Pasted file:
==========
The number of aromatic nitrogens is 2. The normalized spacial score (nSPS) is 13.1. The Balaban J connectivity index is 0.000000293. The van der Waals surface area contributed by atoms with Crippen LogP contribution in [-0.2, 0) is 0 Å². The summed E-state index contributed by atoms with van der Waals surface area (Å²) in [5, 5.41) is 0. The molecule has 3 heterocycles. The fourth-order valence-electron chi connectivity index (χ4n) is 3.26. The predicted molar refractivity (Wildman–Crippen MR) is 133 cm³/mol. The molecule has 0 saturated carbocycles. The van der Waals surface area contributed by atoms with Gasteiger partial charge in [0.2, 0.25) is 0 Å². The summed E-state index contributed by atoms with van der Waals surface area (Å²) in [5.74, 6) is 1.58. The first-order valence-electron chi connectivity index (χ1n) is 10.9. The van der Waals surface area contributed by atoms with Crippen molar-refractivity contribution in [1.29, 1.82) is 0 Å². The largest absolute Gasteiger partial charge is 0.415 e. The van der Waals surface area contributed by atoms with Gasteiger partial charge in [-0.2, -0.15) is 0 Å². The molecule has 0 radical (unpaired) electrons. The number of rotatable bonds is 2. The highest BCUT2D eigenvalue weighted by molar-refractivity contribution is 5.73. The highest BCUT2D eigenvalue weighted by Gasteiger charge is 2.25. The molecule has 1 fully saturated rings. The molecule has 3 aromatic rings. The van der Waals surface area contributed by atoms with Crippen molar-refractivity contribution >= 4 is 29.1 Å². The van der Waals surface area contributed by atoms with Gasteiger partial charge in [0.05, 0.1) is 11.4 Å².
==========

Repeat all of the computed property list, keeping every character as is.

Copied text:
The number of aromatic nitrogens is 2. The normalized spacial score (nSPS) is 13.1. The Balaban J connectivity index is 0.000000293. The van der Waals surface area contributed by atoms with Crippen LogP contribution in [-0.2, 0) is 0 Å². The summed E-state index contributed by atoms with van der Waals surface area (Å²) in [5, 5.41) is 0. The molecule has 3 heterocycles. The fourth-order valence-electron chi connectivity index (χ4n) is 3.26. The predicted molar refractivity (Wildman–Crippen MR) is 133 cm³/mol. The molecule has 0 saturated carbocycles. The van der Waals surface area contributed by atoms with Gasteiger partial charge in [0.2, 0.25) is 0 Å². The summed E-state index contributed by atoms with van der Waals surface area (Å²) in [5.74, 6) is 1.58. The first-order valence-electron chi connectivity index (χ1n) is 10.9. The van der Waals surface area contributed by atoms with Crippen molar-refractivity contribution in [1.29, 1.82) is 0 Å². The largest absolute Gasteiger partial charge is 0.415 e. The van der Waals surface area contributed by atoms with Gasteiger partial charge in [-0.2, -0.15) is 0 Å². The molecule has 0 radical (unpaired) electrons. The number of rotatable bonds is 2. The highest BCUT2D eigenvalue weighted by molar-refractivity contribution is 5.73. The highest BCUT2D eigenvalue weighted by Gasteiger charge is 2.25. The molecule has 1 fully saturated rings. The molecule has 3 aromatic rings. The van der Waals surface area contributed by atoms with Crippen molar-refractivity contribution >= 4 is 29.1 Å². The van der Waals surface area contributed by atoms with Gasteiger partial charge in [0.05, 0.1) is 11.4 Å².